It’s frustrating. And it’s lonely. Because you feel completely alone when you do the right thing. Because most of the time doing the right thing puts you in the background where no one will notice you. And you can’t step up and claim ownership over the good things you’ve done — most of the time that will cause more trouble. A good example is if you forgive someone who doesn’t realize they hurt you (for whatever reason). You forgive them, but they don’t even realize the “sacrifice” you’ve made in not feeling bitter against them. But for them to know how difficult it was for you to forgive them, you’d have to tell them that they hurt you. And then they’ll get hurt and then you’ll both start fighting . . . You see what I mean?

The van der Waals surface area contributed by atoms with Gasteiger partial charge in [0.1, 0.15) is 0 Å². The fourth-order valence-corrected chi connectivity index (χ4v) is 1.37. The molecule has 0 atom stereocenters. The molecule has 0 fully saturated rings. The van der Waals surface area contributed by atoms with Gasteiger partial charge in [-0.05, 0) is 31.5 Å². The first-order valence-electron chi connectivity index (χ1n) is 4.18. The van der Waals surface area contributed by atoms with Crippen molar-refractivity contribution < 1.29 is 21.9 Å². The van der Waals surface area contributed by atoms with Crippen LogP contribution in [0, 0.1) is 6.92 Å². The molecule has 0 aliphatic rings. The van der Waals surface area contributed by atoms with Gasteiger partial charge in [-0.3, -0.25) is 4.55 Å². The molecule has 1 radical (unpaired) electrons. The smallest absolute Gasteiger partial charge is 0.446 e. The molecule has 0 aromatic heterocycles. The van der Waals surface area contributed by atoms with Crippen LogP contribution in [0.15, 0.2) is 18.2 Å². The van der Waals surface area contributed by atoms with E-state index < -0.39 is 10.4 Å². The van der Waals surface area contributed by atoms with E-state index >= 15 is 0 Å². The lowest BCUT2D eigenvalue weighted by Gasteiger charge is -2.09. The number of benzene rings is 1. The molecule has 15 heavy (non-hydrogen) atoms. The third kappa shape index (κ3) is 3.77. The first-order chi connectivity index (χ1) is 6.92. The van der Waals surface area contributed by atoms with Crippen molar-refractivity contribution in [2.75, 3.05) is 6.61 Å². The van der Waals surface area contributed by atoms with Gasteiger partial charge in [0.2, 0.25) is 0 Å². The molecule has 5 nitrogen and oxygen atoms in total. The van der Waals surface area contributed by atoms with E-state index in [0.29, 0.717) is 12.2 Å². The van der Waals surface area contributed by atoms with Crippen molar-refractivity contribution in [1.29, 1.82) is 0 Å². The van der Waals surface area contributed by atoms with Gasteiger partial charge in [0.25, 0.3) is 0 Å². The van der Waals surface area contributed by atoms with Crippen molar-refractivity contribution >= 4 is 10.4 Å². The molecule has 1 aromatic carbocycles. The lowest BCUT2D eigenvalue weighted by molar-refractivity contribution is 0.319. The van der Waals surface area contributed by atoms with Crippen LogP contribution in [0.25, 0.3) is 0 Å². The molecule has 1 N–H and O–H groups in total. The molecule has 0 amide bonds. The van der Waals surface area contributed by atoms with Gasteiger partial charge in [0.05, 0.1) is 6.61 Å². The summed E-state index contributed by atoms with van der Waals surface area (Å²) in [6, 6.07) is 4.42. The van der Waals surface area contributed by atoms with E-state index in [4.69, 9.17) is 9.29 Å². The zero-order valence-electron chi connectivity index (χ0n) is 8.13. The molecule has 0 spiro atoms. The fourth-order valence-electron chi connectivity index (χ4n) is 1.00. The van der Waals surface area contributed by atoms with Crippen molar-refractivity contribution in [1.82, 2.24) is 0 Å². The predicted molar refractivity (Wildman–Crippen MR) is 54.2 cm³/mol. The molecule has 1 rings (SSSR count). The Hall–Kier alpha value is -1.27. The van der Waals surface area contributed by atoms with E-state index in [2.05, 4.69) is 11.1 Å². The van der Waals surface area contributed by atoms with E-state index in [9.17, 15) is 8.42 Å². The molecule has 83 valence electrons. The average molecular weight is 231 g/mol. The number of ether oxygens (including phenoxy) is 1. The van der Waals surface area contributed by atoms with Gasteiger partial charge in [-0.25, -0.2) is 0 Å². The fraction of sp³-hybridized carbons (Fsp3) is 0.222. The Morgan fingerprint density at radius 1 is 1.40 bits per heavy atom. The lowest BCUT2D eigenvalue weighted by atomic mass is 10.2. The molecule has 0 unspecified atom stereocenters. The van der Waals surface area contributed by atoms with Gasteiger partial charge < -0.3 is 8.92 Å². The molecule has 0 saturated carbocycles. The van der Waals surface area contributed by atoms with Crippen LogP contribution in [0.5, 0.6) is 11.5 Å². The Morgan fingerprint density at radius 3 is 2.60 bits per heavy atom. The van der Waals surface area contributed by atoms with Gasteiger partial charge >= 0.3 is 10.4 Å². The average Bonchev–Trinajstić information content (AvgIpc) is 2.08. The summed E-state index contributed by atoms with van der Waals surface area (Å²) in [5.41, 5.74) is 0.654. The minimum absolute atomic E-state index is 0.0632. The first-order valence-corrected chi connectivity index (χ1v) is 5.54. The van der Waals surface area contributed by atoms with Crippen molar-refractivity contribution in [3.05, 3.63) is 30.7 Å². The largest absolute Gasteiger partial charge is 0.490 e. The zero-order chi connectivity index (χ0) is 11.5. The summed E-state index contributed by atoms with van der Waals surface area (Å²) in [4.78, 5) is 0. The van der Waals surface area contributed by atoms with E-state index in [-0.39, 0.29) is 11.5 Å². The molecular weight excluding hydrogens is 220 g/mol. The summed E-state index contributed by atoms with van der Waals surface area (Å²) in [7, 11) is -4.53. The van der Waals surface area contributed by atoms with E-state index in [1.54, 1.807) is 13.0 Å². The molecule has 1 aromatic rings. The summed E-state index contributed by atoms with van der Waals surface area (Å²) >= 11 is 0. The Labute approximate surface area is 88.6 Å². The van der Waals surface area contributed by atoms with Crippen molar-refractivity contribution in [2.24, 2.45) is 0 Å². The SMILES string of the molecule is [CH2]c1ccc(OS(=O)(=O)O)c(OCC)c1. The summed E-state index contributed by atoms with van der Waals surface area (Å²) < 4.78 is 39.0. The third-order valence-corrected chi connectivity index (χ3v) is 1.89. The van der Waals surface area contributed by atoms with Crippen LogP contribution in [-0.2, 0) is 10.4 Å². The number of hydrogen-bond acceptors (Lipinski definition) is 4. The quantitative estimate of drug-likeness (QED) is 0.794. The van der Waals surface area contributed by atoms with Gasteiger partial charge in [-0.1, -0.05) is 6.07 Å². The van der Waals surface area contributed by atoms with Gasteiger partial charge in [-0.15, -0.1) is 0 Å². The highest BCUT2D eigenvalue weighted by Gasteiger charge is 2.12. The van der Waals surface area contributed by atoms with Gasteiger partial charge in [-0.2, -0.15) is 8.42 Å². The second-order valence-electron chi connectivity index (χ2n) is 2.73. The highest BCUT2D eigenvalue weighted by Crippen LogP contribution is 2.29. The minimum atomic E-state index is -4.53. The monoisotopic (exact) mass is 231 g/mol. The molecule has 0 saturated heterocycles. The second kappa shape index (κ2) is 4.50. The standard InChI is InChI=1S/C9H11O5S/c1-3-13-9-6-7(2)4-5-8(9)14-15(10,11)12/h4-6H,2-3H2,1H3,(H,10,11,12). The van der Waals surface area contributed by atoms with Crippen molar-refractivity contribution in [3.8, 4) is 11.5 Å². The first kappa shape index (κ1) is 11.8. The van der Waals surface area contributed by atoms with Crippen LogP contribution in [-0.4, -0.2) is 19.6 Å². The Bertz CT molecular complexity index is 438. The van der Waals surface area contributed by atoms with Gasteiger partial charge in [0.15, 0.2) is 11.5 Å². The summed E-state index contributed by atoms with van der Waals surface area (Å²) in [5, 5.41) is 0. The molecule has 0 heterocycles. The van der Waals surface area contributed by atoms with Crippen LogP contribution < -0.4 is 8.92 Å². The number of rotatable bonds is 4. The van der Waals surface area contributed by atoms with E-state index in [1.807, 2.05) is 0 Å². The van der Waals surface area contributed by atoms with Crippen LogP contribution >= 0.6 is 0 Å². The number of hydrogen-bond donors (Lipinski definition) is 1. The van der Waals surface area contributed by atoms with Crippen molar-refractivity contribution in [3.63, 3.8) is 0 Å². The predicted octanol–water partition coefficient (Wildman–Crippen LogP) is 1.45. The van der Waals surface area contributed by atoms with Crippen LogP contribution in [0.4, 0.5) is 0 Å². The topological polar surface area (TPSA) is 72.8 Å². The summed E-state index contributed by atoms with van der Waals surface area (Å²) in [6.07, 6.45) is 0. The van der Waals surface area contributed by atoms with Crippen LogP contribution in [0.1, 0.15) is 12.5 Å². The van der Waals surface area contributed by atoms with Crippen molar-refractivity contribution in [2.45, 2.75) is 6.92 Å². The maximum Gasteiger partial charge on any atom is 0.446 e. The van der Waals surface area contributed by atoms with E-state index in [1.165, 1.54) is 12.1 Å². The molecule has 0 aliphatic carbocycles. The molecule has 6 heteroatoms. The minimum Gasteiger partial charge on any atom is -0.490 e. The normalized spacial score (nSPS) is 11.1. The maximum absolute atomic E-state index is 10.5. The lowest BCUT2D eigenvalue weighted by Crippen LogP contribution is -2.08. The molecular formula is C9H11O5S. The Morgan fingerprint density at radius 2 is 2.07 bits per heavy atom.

Sometimes doing the right thing means you have to keep your mouth shut. It means you have to stay in the background. It means you have to act in the shadows where no one can see you and where you get zero recognition.

But even if people forget about you, know that God never does. God sees everything. He sees your heart. He understands your motivation. And He doesn’t forget. He doesn’t forget the good things that you’ve done for other people. He doesn’t forget the sacrifices that you’ve made to help others. He doesn’t forget anything you’ve done for Him or for other believers or for people who don’t believe.

So if you’re feeling depressed or discouraged or alone this morning, think about this verse. And don’t stop doing the right thing even if it’s hard. Doing the right thing is always harder than doing what’s easy. But in the end it’s worth it. And even if no one else notices, God sees. And He’s the one who matters anyway.